Paul, Jon, Nichola and Graham.

Communication in Agile Teams

The second of the April Practical Agile’s Meetup discussions concerned communication in Agile teams.
Tin Can Phone

The first subject that came up was how do you signal your availability to communicate? A “Headphone” standard was proposed as follows:

  • Both Headphones in – I’m in the zone. Leave me alone. Send me an eMessage.
  • One Headphone in – I’m busy but available to communicate.
  • No Headphones in – I’m eager to communicate.

This did lead to the question of how much headphone usage was acceptable? We’d hope that in a self organising team that individual would be putting the needs of the team first and would be actively listening and ready to contribute as necessary – not just to their immediate team, but to the whole .  If the job is getting done is there a problem? It goes back to the concept of T-Shaped People.

How much communication needs to be recorded was a clear topic. The Agile Manifesto values “Working software over comprehensive documentation” but we need to remember that the documentation side still has value. An interesting perspective was that the User Story was a promise to have a conversation. Decisions should be logged somehow – and the use of tools such as TFS and Jira can be easily used to record PO decisions etc. The standard rule of thumb seems to be if you need to ask the question record the answer.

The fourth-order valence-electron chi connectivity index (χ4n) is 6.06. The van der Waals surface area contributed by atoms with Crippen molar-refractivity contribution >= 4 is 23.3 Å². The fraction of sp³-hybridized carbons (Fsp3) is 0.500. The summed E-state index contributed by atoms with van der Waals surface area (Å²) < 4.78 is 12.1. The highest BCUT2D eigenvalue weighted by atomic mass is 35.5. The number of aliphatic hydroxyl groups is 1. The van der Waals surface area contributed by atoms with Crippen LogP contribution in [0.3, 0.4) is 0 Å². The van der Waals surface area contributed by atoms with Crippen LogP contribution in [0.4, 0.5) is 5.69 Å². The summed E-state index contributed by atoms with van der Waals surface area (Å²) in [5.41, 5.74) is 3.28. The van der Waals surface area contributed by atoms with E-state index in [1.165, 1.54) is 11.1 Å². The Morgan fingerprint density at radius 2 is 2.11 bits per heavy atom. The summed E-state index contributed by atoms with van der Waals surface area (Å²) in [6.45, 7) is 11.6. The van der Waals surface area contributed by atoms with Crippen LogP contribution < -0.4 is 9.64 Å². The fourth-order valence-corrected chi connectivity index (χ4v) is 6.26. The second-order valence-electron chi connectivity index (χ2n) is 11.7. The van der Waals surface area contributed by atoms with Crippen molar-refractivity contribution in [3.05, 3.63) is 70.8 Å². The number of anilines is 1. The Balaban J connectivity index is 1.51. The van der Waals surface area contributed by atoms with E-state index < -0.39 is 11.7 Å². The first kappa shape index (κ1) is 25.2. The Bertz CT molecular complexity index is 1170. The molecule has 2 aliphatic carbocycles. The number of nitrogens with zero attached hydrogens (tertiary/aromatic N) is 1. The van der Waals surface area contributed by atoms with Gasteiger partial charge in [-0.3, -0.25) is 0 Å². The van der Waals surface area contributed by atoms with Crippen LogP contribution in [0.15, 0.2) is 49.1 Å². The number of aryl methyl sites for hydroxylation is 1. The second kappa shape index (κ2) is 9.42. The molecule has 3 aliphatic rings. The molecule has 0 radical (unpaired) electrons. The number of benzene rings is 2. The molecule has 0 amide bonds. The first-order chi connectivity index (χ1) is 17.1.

An interesting perspective was that the User Story was a promise to have a conversation – which aligns with the Agile Manifesto valuing “Customer collaboration over contract negotiation”.

Over communication can be a problem with “Reply To All” being regarded as the work of the devil – though perhaps the original emailer may be to blame for distributing it too widely in the first place?

Definition of Ready can be useful by clarifying what criteria is needed to start and leading to discussion of If and Why a story is not ready. BDD and Given-When-Then style criteria (Gherkin) can help clarify any issues and pick out any assumptions,

A team needs to be realistic and be comfortable that some of the finer detail can be thrashed out once the story has been started. The team should be empowered enough can consider whether they feeling any “missing” details are within the remit of the team to determine.

Amigo sessions were once again highlighted as useful tool – helping to kick off communication and common understanding.

It was raised that a mature team’s definition of ready can be unspoken, but on the other hand this could cause confusion for any new joiners.

Who would cross the Bridge of Death must answer me these standard questions three, ere the other side he see